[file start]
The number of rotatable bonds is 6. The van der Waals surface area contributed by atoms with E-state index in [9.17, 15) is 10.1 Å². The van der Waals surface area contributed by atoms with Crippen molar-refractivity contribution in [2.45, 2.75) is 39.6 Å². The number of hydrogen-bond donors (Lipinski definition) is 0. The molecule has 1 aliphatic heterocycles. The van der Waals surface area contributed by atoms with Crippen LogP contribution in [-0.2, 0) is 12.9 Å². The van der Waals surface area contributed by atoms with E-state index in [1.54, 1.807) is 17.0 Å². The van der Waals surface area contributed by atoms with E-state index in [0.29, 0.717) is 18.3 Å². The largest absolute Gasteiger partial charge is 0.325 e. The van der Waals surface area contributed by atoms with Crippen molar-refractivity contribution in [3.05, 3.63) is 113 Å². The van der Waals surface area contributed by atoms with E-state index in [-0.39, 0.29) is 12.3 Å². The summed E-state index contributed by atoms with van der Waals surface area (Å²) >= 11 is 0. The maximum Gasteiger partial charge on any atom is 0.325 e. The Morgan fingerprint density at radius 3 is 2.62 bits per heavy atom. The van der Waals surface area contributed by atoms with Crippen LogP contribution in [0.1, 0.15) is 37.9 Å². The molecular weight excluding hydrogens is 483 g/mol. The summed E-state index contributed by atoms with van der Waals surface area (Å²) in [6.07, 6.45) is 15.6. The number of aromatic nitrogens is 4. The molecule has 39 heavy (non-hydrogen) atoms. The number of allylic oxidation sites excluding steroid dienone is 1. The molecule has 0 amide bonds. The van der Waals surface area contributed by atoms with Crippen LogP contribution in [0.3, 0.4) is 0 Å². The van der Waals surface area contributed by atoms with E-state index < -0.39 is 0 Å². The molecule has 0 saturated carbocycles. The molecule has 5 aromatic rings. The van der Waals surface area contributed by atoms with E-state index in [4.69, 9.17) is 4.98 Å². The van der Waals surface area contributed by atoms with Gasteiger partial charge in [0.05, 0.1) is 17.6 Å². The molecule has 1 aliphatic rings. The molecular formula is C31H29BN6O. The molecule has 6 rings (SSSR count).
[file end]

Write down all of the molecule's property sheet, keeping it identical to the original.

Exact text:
The number of rotatable bonds is 6. The van der Waals surface area contributed by atoms with E-state index in [9.17, 15) is 10.1 Å². The van der Waals surface area contributed by atoms with Crippen molar-refractivity contribution in [2.45, 2.75) is 39.6 Å². The number of hydrogen-bond donors (Lipinski definition) is 0. The molecule has 1 aliphatic heterocycles. The van der Waals surface area contributed by atoms with Crippen LogP contribution in [-0.2, 0) is 12.9 Å². The van der Waals surface area contributed by atoms with E-state index in [1.54, 1.807) is 17.0 Å². The van der Waals surface area contributed by atoms with E-state index in [0.29, 0.717) is 18.3 Å². The largest absolute Gasteiger partial charge is 0.325 e. The van der Waals surface area contributed by atoms with Crippen molar-refractivity contribution in [3.05, 3.63) is 113 Å². The van der Waals surface area contributed by atoms with E-state index in [-0.39, 0.29) is 12.3 Å². The summed E-state index contributed by atoms with van der Waals surface area (Å²) >= 11 is 0. The maximum Gasteiger partial charge on any atom is 0.325 e. The Morgan fingerprint density at radius 3 is 2.62 bits per heavy atom. The van der Waals surface area contributed by atoms with Crippen LogP contribution in [0.1, 0.15) is 37.9 Å². The molecular weight excluding hydrogens is 483 g/mol. The summed E-state index contributed by atoms with van der Waals surface area (Å²) in [6.07, 6.45) is 15.6. The number of aromatic nitrogens is 4. The molecule has 39 heavy (non-hydrogen) atoms. The number of allylic oxidation sites excluding steroid dienone is 1. The molecule has 0 amide bonds. The van der Waals surface area contributed by atoms with Crippen LogP contribution in [0.3, 0.4) is 0 Å². The van der Waals surface area contributed by atoms with E-state index < -0.39 is 0 Å². The molecule has 0 saturated carbocycles. The molecule has 5 aromatic rings. The van der Waals surface area contributed by atoms with E-state index in [4.69, 9.17) is 4.98 Å². The van der Waals surface area contributed by atoms with Gasteiger partial charge in [0.05, 0.1) is 17.6 Å². The molecule has 1 aliphatic rings. The molecular formula is C31H29BN6O. The molecule has 6 rings (SSSR count).